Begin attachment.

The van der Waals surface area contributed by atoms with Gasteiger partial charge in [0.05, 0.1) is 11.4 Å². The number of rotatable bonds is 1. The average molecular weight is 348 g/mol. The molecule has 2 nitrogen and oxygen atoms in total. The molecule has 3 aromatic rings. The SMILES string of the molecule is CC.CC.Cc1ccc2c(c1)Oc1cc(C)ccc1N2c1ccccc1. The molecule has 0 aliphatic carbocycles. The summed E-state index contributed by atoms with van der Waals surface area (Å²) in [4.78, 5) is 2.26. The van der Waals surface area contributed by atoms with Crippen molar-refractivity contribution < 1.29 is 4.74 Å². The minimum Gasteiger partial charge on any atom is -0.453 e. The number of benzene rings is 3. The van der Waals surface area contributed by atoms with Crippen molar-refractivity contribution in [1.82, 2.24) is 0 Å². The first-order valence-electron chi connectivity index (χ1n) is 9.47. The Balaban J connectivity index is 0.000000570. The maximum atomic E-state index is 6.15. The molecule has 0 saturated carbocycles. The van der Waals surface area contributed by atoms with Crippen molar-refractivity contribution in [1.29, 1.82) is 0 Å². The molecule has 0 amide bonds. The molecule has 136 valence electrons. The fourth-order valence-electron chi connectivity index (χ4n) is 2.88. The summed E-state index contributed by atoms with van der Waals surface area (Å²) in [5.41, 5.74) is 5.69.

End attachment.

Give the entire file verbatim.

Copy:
The van der Waals surface area contributed by atoms with Gasteiger partial charge in [0.05, 0.1) is 11.4 Å². The number of rotatable bonds is 1. The average molecular weight is 348 g/mol. The molecule has 2 nitrogen and oxygen atoms in total. The molecule has 3 aromatic rings. The SMILES string of the molecule is CC.CC.Cc1ccc2c(c1)Oc1cc(C)ccc1N2c1ccccc1. The molecule has 0 aliphatic carbocycles. The summed E-state index contributed by atoms with van der Waals surface area (Å²) in [4.78, 5) is 2.26. The van der Waals surface area contributed by atoms with Crippen molar-refractivity contribution < 1.29 is 4.74 Å². The minimum Gasteiger partial charge on any atom is -0.453 e. The number of benzene rings is 3. The van der Waals surface area contributed by atoms with Crippen molar-refractivity contribution in [1.82, 2.24) is 0 Å². The first-order valence-electron chi connectivity index (χ1n) is 9.47. The Balaban J connectivity index is 0.000000570. The maximum atomic E-state index is 6.15. The molecule has 0 saturated carbocycles. The van der Waals surface area contributed by atoms with Crippen molar-refractivity contribution in [1.29, 1.82) is 0 Å². The molecule has 0 amide bonds. The molecule has 136 valence electrons. The fourth-order valence-electron chi connectivity index (χ4n) is 2.88. The summed E-state index contributed by atoms with van der Waals surface area (Å²) in [5.41, 5.74) is 5.69.